Another aspect of alienation demonstrated by the film is self-estrangement. It refers to detachment and lack of sense of identity or personal fulfillment (Martineau 2015). This occurs when an individual is unable to confront sense of apartness resulting in engagement in respect to both personal and social identities (Bartha, 2013). In the film, there is evidence of settings and incidence of labor processes that hinders individuals from feeling a sense of completeness as well as identity. This particularly occurs when work does not become an integral part of man as a social being. For instance, when Lawrence turns down Peter’s invitation by saying “No thanks, dude. I don’t need you fuckin’ up my life, too.” (Judge 1999). In this instance, Lawrence manifests self-estrangement by isolating himself from contact with others. The film depicts alienation as an intellectual construct exhibited by overwhelming and distressing effects of capitalist production system on human beings (Bartha 2013). In other words, the capitalist system that exploits the workers has made them to think only of the wages as the key reward for their work and time (Sorensen 2019). This has impacts on the workers’ physical, mental, as well as social processes (Bartha 2013). In the film, the workers are unable to satisfy their inherent needs for work, but satisfy their external needs, which is money making for survival. Peter says, “That’s my only real motivation is not to be hassled, that and the fear of losing my job. But you know, Bob, that will only make someone work just hard enough not to get fired.” (Judge 1999). This has made him to shun (alienate from) his work like as if it were a plague. Peters tells his neighbor, Lawrence, that if it weren’t for money issues, “in the fact that as soon as no physical or other compulsion exist, labor is shunned like a plague” (4). This demonstrate his self-estrangement through dissatisfaction with work.

The impact of the alienation of the workers is also vividly depicted in the film, Office Space. Alienation has resulted to various crises in the film. Some of the workers in Office Space have lost their identity due to alienation. According to Martineau (2015), alienation of workers may result to loss of identity at work. The routine of daily work results to loss of personal identity and purpose in life. Sorensen (2019) explained that engaging in routine makes an individual lose their sense of life purpose which contributes to the loss of their identity. For example, Peter says, “Human beings were not meant to sit in little cubicles staring at computer screens all day, filling out useless forms and listening to eight different bosses drone on about mission statements.” (Judge 1999). This means that he is coming to some kind of realization that his life purpose has been taken away by his routine boring work. Thus, his life lacks identity of purpose.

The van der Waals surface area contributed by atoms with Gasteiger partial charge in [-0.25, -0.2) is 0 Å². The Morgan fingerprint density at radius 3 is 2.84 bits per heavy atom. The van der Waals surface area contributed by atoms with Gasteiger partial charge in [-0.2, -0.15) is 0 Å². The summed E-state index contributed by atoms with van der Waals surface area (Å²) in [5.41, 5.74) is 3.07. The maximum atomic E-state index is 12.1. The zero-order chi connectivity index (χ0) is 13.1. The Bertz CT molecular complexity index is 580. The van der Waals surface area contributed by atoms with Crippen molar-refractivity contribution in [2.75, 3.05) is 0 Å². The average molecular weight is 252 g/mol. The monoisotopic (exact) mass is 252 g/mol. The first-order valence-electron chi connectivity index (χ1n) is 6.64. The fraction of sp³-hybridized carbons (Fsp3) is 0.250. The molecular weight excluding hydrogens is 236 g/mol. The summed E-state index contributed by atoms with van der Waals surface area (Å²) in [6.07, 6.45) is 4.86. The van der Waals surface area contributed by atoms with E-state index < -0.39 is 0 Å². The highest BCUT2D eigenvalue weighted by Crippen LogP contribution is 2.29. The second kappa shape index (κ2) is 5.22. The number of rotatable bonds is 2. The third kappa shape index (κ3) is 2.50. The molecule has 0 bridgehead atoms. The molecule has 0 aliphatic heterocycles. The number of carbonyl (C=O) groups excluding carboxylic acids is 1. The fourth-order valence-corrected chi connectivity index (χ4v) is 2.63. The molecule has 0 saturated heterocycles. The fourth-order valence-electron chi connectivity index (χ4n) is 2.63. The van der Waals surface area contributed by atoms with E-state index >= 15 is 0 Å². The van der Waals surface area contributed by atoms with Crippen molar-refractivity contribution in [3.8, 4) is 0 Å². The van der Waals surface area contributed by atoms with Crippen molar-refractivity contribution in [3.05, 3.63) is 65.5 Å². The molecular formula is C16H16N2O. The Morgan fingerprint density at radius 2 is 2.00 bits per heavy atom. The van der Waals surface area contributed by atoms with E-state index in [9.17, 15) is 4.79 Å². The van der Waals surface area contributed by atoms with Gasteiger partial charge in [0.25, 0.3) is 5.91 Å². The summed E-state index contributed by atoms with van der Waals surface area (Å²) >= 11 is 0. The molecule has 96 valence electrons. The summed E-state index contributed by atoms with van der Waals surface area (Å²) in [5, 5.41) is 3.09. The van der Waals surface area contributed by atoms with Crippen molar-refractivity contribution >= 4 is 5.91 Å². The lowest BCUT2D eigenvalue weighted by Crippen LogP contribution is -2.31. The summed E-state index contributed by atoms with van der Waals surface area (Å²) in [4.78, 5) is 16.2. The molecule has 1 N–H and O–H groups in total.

Secondly, alienation may result in contradictory consciousness, marked by irrational thoughts and irrational decision making, which can be dangerous. Bartha (2013) explains that alienation can produce consequences, such as contradictory consciousness, that leads to deviant behaviors, unconscious resistance, and opposition at the work place. For When Peter reports back to work, he disregards office protocol and violates Intech’s dress code. He takes Lumbergh’s reserve parking space and refuse to listen to his instructions. He also demonstrates violence and deviant behaviors, such as tearing down his cubicle that hinders his view of the window. Another worker, Milton Waddams also thinks irrationally when he says, “I could set the building on fire.” (Judge 1999). Michael and Samir also steal the office printer and smash it in the field to demonstrate their frustration with their meaningless work. This is a demonstration of deviant behavior and resistance.

In conclusion, the film, Office Space, has adequately exhibited Marx’s theory of alienation. It can be understood that alienation is an outcome of a capitalist setting, which exploits and overwhelms employees emotional, physical, and social aspects of life. This occurs when the workers are alienated from the product and services they produce and provide. It also occurs when the workers are alienated from the work systems and processes, such as through excessive bureaucracy, stringent division of labor and limited communication and interaction among the employees and between them and their employer. Thus, the film, Office Space has depicted alienation in terms of powerlessness, meaninglessness, isolation, as well as self-estrangement. This has produced consequences, such as deviant behaviors, carelessness, and unconscious upheaval.